Our Need … His Presence
A Life Lessons Story by Chana Klein
Everyone was against Nechemiah (book of Ezra-Nechemiah.) They plotted to hurt him and his project.
They wanted to stop him.
With so many people against him, he turned to God.
That is often how I feel in my own life. I work so hard and others are against me.
And yes, I turn to God for really there is no one else there for me consistently.
And I get help, immediate help – Our need. His presence.
Story of Nechemiah
The story behind the rebuilding of the wall illustrates closeness in a time that a Jew needed God.
The story of Nechemiah begins in Persia, which was in those years, a very powerful nation ruled by the mighty King Artaxerxes.
Nechemiah, (445–433 BCE) in the book named after him, is a Jew, who is not a prophet, but is one of the king’s important helpers. His job in the palace is to drink the wine before the king does to make sure it’s not poisoned.
Jerusalem had been conquered and destroyed by the Babylonians in 586 BC.
Nechemiah resolves to rebuild the walls and prays to God for His help.
Right after his prayer for help, Nechemiah asks King Artaxerxes for leave to return to Jerusalem to rebuild its walls. The king not only agrees but appoints Nechemiah as Governor of Judah with a mission to rebuild, and gives him a letter for Asaph, the king’s forest keeper, ordering Asaph to provide as much wood as Nechemiah requests to build the walls.
Nechemiah arrives in Jerusalem and sees the walls breached, and the gates of the city devoured by fire.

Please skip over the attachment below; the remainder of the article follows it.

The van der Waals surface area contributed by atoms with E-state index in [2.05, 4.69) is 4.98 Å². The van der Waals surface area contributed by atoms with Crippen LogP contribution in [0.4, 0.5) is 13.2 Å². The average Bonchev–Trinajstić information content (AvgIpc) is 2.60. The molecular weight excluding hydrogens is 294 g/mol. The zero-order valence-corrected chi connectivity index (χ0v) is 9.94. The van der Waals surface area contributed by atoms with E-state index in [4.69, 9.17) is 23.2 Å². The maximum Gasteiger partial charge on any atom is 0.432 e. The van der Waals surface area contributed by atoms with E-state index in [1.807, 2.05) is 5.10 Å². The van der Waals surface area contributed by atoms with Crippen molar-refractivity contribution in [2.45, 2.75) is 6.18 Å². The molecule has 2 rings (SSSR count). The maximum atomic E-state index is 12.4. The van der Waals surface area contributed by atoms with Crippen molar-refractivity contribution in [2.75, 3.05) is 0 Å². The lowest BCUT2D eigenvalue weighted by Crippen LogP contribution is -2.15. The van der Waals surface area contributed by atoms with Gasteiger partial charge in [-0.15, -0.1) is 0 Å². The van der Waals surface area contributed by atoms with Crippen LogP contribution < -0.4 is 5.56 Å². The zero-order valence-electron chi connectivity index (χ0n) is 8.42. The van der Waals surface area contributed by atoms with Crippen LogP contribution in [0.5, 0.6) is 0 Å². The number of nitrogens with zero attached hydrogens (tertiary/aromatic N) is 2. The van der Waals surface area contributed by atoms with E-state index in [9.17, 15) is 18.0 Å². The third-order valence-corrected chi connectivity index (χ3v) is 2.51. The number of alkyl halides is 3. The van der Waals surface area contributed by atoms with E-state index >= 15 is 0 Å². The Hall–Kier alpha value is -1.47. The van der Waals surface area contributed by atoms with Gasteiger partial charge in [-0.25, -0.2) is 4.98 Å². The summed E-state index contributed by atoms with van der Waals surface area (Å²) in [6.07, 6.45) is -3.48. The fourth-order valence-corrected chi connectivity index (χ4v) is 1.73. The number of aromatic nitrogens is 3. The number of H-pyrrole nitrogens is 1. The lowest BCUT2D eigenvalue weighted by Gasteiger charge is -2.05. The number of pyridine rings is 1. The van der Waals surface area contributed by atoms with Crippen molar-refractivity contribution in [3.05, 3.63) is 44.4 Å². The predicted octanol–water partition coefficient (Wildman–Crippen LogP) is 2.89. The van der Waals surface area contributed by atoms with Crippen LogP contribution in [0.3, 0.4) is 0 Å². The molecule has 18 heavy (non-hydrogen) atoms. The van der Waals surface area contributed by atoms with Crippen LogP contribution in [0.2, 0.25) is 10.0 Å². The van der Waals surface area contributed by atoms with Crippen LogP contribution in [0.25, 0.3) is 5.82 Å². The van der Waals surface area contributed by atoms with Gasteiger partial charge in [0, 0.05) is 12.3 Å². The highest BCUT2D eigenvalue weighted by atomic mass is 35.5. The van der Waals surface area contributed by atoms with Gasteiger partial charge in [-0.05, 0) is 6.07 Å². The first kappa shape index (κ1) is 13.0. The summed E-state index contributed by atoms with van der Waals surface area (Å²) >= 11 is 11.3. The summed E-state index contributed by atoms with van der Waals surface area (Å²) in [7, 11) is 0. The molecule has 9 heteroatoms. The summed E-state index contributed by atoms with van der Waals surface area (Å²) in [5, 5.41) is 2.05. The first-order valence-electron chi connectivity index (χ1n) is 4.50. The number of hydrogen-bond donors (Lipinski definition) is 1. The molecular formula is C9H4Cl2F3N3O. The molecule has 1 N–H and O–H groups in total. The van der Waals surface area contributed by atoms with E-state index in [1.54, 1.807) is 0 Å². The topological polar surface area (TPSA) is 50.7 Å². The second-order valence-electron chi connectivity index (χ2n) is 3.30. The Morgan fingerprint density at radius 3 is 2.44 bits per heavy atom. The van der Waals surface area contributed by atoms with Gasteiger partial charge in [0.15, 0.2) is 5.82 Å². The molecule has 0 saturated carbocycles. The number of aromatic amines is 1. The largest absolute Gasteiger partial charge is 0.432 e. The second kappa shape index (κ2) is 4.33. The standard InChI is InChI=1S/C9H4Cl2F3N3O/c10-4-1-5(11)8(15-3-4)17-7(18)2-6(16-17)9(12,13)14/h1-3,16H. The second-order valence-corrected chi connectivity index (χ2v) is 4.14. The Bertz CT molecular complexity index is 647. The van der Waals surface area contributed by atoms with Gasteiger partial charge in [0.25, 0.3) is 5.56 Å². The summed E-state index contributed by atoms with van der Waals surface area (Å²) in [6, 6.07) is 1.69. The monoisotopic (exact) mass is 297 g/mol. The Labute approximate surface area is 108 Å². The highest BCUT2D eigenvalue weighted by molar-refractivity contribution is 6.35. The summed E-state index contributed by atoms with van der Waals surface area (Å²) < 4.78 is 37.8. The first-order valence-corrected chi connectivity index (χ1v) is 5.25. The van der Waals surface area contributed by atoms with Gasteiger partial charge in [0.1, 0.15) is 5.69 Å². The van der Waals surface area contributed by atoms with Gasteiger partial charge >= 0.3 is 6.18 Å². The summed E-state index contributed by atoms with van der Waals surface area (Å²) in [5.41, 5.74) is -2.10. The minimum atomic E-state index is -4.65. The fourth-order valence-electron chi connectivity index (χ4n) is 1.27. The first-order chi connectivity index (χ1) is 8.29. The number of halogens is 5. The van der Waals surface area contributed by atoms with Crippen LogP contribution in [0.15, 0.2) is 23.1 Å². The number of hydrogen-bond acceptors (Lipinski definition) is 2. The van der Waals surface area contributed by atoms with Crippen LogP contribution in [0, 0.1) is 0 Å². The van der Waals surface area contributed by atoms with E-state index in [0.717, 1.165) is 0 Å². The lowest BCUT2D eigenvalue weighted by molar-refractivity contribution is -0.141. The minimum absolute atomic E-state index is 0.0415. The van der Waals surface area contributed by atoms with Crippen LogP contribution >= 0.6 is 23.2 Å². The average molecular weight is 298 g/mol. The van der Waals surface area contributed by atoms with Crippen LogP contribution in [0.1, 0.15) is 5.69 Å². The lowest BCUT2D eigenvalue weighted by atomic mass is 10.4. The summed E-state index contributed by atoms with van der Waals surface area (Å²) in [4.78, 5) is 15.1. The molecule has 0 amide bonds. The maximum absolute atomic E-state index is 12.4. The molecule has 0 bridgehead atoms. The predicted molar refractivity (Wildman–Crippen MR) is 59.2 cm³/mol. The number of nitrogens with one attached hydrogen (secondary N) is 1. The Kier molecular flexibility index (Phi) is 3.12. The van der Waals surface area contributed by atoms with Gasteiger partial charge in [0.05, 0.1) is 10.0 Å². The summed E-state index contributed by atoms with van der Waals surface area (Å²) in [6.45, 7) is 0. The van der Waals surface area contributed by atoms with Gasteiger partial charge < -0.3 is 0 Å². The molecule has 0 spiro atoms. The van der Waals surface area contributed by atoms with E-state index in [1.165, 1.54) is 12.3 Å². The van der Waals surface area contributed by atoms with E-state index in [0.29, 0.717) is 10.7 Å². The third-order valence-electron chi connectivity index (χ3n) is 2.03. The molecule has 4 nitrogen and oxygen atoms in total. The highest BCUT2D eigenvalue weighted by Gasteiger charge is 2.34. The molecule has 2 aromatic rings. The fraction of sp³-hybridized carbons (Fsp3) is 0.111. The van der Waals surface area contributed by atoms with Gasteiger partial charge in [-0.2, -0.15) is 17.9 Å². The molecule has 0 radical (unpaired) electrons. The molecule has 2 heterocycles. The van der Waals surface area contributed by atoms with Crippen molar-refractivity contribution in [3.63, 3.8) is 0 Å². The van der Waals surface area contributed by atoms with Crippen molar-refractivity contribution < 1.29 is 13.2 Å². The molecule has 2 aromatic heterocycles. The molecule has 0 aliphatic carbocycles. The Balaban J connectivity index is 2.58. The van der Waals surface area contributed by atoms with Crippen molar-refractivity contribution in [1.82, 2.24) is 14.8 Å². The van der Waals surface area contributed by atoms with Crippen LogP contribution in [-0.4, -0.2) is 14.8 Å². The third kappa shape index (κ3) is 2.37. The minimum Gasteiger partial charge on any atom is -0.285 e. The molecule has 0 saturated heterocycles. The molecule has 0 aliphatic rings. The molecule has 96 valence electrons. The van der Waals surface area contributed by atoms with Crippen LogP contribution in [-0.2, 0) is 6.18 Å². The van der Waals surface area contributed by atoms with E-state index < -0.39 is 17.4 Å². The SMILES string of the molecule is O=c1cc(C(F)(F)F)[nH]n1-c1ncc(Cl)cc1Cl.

He gathers the city officials and they agree to help.
He assigns a different piece of wall to each family.
But at the same time, Nechemiah is facing opposition from all sides.
When enemy attacks against Nechemiah did not succeed, and the enemy saw that the rebuilding continued, they went so far as to craft false reports about Nehemiah that they delivered to the king. Sanballat, a Moabite, who secretly hindered any progress Jews attempt. accuses Nechemiah of planning a rebellion against the king. Actually, Sanballat hires an emissary to frighten and hinder Nechemiah.
Again, Nechemiah turns to Hashem for help.
If that was not enough, Nechemiah is opposed by the Jewish nobles and prophets.
The opposition from the surrounding enemies was fierce. One enemy after another conspired to attack. There was opposition from powerful neighbors, the Samaritans, the Ammonites, the Arabs, the Philistines, as well as the city of Ashdod.
In the face of all that strong opposition in an impossible situation, the wall gets completed. Against so many odds, Nechemiah restores the wall.
But how did this happen?
How could that wall have gotten built in the face of so many enemies dedicated to Judea’s destruction, to Nechamiah’s destruction?
But God undid all of the plans of the enemy. In the time of Nehemiah — in the time of our great need — the presence of the Almighty was even greater. The wall was completed after 52 days of labor. The pasuk (passage) says: “And when all our enemies heard and the nations who were about us saw, they fell greatly in their own eyes, and they knew that this work was done through our God.” (Nehemiah 6:15)